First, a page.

Posts Tagged ‘innovation’
“You can have everything in life you want if you help enough other people get what they want.” – Trey Pennington, quoting Zig Ziglar on June 16, 2011 in Knoxville TN.
It’s amazing what becomes water cooler news in my office. Today, it was Trey Pennington. Although I personally never met him his work inspired me. The news of suicide today bounced across Mashable and whilst America slept, we in Sydney quietly mourned. Trey was a father to 6, husband, gentlemen, author and gifted speaker. He was a member of his community and an active member of the community of social media evangelists that I work with. He often inspired lectured small business owners with his posts, updates and pictures and he and I’s social graph overlapped time and time again.
What I liked about Trey was his style. He was not only witty, he was also and moreover willing. He did the work that he could because he could. He was “authentically helpful”.
Trey’s work reflects that he too saw the world differently. He was a storyteller. He resonated what I tell my clients all the time and he was known for reminding businesses “You don’t own your brand.”
Trey’s death disturbs me. Being an East Coast Southerner he was grain-fed and nurtured on the same business manifestos that I cut my teeth on – The Secrets of Closing the Sale, The Seven Habits of Highly Successful People, etc. He ran in the right circles, spoke at the right conferences, coached Congressmen, and led big business to reconsider their messaging and marketing. At the end of it, he had nothing left to live for inside himself. It’s tragic.
Today in quiet reflection about Trey Pennington I thought about all my colleagues around the world who work day in and day out in social media as well as of the family of the deceased. The Greeks and the Jews have a unique and shared custom as it relates to death and passing. Both wish those who survive “Life to Us” and “Long Life”. Whilst that is a daily and constant wish for all in my meditations and in my tweets I think my colleagues in the digital enabling realm need a bit more. We give, we share, and we do because we can. We need more than just length of days.
As in any field that involves leadership and innovation, working in digital content creation, community and collaboration is challenging. It is not for the faint of heart, the thin skinned and for anyone who is not totally and authentically connected to what they do with the courage to do it, day in and day out. Someday we might be revered like astronauts but today we are perceived as marketing rogues and digital space cowboys more so than agents of change. We train, we learn, we experiment. We mix, we match and we measure, measure, measure. Every time we are blasted into a new client’s microcosm we willingly accept that there is no such thing as static as each interaction and listening point becomes transformational. Knowledge is power. (Somehow I keep visualizing the Incredible Hulk…)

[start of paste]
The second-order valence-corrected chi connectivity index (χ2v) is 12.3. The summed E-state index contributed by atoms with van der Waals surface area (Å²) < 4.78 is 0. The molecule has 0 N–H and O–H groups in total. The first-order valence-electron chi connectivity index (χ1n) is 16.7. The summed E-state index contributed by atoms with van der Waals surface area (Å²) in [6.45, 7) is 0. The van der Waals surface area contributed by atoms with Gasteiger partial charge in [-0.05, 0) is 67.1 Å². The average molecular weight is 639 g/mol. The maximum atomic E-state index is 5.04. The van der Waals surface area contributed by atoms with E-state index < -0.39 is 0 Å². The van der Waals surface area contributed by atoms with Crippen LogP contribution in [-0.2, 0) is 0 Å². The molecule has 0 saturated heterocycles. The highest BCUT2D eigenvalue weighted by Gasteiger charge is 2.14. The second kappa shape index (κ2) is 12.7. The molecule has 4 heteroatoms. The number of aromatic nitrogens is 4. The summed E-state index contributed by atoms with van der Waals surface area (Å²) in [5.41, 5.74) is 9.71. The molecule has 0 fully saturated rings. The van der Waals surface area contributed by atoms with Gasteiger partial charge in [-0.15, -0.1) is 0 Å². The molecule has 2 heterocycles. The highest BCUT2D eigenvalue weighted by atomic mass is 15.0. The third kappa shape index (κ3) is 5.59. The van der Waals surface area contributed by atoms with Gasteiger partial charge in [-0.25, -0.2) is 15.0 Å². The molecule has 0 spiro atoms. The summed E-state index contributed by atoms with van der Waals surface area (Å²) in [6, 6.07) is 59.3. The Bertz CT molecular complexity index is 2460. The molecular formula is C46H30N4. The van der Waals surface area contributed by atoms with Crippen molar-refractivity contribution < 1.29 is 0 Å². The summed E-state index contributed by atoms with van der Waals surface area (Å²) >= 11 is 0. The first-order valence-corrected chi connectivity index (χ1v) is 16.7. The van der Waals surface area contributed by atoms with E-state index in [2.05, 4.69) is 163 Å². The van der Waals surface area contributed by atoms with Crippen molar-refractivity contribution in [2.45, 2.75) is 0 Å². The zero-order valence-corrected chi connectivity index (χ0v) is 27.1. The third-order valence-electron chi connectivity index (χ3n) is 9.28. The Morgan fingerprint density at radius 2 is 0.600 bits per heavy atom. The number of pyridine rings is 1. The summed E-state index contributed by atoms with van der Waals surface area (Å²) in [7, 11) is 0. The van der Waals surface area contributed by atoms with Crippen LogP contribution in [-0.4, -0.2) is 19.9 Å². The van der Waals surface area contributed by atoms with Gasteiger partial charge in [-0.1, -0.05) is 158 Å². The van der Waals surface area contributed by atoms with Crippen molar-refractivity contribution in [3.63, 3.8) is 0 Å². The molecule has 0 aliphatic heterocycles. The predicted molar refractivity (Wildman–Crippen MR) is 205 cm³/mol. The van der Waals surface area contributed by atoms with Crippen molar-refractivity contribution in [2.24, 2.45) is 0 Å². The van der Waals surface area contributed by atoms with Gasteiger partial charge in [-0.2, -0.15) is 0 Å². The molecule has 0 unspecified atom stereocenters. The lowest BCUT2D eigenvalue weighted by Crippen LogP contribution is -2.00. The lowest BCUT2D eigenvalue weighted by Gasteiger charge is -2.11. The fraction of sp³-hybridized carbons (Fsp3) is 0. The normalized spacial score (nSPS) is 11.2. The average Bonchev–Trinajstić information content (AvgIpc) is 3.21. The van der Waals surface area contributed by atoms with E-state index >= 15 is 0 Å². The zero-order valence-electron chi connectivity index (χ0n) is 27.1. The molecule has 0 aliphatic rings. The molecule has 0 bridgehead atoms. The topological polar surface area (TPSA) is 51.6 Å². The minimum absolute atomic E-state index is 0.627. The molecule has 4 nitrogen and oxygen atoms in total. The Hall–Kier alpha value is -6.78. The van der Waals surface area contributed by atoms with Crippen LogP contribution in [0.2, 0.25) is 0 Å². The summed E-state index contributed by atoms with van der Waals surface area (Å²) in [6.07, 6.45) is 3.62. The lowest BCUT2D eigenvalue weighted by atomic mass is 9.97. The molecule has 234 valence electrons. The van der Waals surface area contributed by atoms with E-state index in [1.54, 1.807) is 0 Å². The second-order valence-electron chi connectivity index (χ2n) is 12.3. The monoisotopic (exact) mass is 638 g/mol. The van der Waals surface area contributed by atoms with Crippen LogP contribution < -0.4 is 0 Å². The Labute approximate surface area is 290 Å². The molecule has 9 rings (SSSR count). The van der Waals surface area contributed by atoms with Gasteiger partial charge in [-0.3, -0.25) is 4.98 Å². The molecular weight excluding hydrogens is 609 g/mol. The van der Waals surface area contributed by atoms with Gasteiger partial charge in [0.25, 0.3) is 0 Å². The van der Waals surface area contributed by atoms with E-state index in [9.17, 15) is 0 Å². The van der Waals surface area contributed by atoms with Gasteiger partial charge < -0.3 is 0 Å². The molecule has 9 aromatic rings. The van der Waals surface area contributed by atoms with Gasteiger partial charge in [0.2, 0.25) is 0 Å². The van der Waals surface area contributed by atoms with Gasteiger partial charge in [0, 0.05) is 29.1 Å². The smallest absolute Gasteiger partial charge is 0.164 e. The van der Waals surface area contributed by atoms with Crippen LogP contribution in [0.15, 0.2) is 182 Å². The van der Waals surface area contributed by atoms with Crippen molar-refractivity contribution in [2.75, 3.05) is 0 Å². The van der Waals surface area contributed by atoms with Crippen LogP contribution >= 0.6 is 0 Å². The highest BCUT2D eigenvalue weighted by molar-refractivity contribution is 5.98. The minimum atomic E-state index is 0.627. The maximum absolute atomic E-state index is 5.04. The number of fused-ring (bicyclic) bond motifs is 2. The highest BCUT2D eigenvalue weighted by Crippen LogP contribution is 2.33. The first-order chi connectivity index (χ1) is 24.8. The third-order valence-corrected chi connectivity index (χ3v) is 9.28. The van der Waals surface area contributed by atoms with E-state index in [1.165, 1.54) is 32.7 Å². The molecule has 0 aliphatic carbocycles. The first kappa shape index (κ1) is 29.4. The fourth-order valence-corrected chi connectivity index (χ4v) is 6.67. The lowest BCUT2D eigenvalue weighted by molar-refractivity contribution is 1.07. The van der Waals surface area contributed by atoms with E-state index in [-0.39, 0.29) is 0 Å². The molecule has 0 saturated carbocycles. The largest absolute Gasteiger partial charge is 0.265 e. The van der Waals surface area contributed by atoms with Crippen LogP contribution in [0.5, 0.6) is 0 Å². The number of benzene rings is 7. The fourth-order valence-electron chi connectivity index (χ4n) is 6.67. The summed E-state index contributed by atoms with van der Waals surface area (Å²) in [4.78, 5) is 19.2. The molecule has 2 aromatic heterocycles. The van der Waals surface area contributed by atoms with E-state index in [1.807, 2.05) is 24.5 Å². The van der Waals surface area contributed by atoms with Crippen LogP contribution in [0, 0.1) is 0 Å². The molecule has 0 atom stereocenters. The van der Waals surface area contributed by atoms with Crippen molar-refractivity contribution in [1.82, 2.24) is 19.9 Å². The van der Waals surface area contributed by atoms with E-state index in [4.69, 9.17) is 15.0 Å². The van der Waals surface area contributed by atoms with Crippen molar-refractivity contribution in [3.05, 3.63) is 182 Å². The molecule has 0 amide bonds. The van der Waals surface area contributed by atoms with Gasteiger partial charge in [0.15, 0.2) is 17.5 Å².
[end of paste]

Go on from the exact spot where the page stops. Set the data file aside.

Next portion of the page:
I think each and every time we take on a new voice, we knowing lose a little of our own. The darkness out there is expansive. For some of us, all that is not illuminated represents is a vast appreciation of all that we don’t know and may never get a chance to explore. It is the weight of inner space. It’s deafening. It is maddening and like any revolution, it claims a few good men. Trey Pennington, RIP.
Today someone sent me a link to this video in an email. The subject just said this: “Hey Steph – I Get It.” My friend Brian Solis @brianSolis (author of Engage – a must read for marketers and forward thinkers) sheds some light on the important role the Digital Sociologist plays in what I refer to as “social marketing architecture“.
This little post is for all those people who struggle to understand the importance recognizing the “social consumer” and the necessity of the Digital Sociologist in the ideation, planning, development and execution of new media engagement strategies. It is simply not enough to throw up a brand Fan page on Facebook.
Driving connection through a bought audience using competitions and contests does serve to list build and nudge the brand mention figures in analytic reporting, drive a few impressions, etc. but at the end of the day you gotta ask:
“Where is the love?”
It’s almost like a relationship with a prostitute – it feels great for five minutes but over when money changes hands. Empty. Devoid of emotion, loyalty and deep connection.
With so many opportunities in the social web to foster rich meaning through conversations and connections just being present/visible isn’t merely enough. The brand story has to be unique, authentic and relate-able. The value of remarkable social articles (the kinds of things that people seek, discover and voluntarily share to their streams) trumps fancy brand badges that bear no lovemark value. If I wouldn’t tattoo a brand name on my ass it is highly unlikely that I will utter that brand’s name in my sleep. In the digital landscape I see Inception beginning at the conversational level and happening because those engaged are driving discussions.
What do you think?
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